Scythian Tattoos Gain Popularity in Astana

ASTANA – Tattoos and body decorations have been traditions in many cultures for thousands of years. They demonstrated membership in groups, showed status, served as good luck charms, indicated religious beliefs or, as is common now, were just fashionable. In ancient times, tattoos often belonged to royal or privileged classes. In the more recent past, that notion was turned on its head and tattoos were thought to be a sign of savagery.

Different cultures had their own tattoo traditions. Often, knives or needles were used to scratch the skin in a pattern, which a shaman would then rub with dye, leaving a permanent mark. Other methods used needles, sharp stones or bones inserted into a wooden handle, which was used to puncture the skin in a pattern.

Today, most tattoos are done under professional, hygienic conditions and are relatively common. Some tattoo fans are looking back to older tattooing traditions, however, and ancient designs are gaining popularity. Today, Scythian (known also as Pazyryk style) tattoos are increasingly popular.

“A Scythian (animal) is a conglomerate including traditional decorations inherent to different nationalities. They may be images of one or many animals. The Scythian style is rich in design techniques, forms and the complexity of its patterns. However, it would be good to use a style similar to Scythian. I think that to make a tattoo more interesting, you should draw a background like a rocky flat on which it is possible to stylize those tattoos,” says Astana tattoo artist Ruslan Batyrbaev.

The Scythians respected the hunting skills and admired the beauty of the big cats of the region, the snow leopard and the Siberian tiger. They may have believed the cats’ images would transfer the animals’ fearlessness and hunting skills to the bearer of their image. The animal images were important sources of protection for a people who needed strength and cunning to survive.

Archaeologists have excavated a tomb in the Altai region belonging to the Pazyryk culture, which belongs to the so-called Scythian circle. In the sixth to third centuries BC, these people lived in the territories now belonging to Kazakhstan, Mongolia and Russia. Due to the climatic conditions in the region, mummies, decorated with complicated tattoos, have been perfectly preserved in the mounds. Today they are the oldest surviving examples of tattoos in the world.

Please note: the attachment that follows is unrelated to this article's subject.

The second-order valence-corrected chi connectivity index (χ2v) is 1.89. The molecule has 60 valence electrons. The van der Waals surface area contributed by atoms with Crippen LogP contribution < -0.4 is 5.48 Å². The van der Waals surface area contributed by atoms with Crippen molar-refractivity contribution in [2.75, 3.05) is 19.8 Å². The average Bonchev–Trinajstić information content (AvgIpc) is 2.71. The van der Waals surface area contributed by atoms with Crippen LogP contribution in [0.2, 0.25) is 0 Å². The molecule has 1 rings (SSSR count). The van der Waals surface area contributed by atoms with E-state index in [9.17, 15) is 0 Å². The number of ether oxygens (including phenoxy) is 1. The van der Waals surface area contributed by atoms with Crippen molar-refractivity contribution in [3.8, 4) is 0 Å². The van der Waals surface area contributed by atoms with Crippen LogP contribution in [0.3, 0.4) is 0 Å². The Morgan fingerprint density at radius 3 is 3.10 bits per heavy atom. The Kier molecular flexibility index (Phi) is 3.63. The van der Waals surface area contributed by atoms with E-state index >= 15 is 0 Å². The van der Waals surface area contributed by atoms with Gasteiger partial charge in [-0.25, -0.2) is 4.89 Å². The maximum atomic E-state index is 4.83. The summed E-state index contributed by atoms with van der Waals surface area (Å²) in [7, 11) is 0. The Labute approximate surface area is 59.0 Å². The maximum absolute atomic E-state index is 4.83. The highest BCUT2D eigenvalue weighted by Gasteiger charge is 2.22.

Pazyryk tattoos were made using bone needles and a mixture of soot. The tattoos are located on shoulders, arms, hands and legs and appear to have been used for luck rather than decoration. These protective talismans were thought to confer hunting prowess and protect the wearer from harm. Some tattoos that covered most of some Scythians’ bodies depicted real and imaginary beasts and events from their mythology. There was a belief that the more tattoos a person had, the longer he would live and the higher his status in society.

“From personal experience, I can confidently declare that to become a tattoo master, first, one should be an artist. People are often afraid to make a mistake in the size, colour or location of a tattoo, but these are not as important as choosing a good tattoo artist… Remember, a tattoo is painful, expensive and will stay forever!” Batyrbaev counsels.

Prices for tattoos vary widely globally and locally, depending on the complexity of the tattoo, the skill and experience of the artist, the attitude of the customer and other factors. A small, simple design might take 15 minutes, whereas an elaborate sleeve tattoo or back piece requires multiple sessions that may last several hours at a time and can go on for weeks.

Attitudes toward tattoos have changed. Where not long ago, they were seen as the markings of shady characters, now they are often treated as an art form that allows for self-expression. People get tattoos about their jobs, about hardships endured or places visited. Some women use tattoos as a form of makeup, using tattoos with natural colours to permanently enhance eyebrows, lips, eyes or moles or neutralising skin discolourations.

“As the owner of a Scythian tattoo, I would like to share my feelings, because I know that people are afraid of tattooing, taking into account the prejudices of an overwhelming majority of Kazakhstan. They usually ask, ‘Why did you decide to get a tattoo? It hurts, it’s not beautiful, and it’s not for women…,’” says Renata Uspanova who is proud about her tattoo. “Well, first of all, it doesn’t hurt at all! I like tattoos: tattooing is a way I can express my feelings. The main thing about tattooing is to choose the right one, one you can be proud of. I chose my own tattoo; it depicts my feelings and my way of living,” Uspanova says.

“The tattoo industry in Kazakhstan is in a primitive state of development compared to Western countries. I would like to organise a tattoo convention in Kazakhstan that could be a great platform for professionals and experts who could not only share their plans for the future and tell the history of tattooing, but also find new clients. The finest tattoo artists in the world will be invited here. But there are difficulties, the main being finding sponsors for this kind of event in Kazakhstan,” Batyrbaev says.

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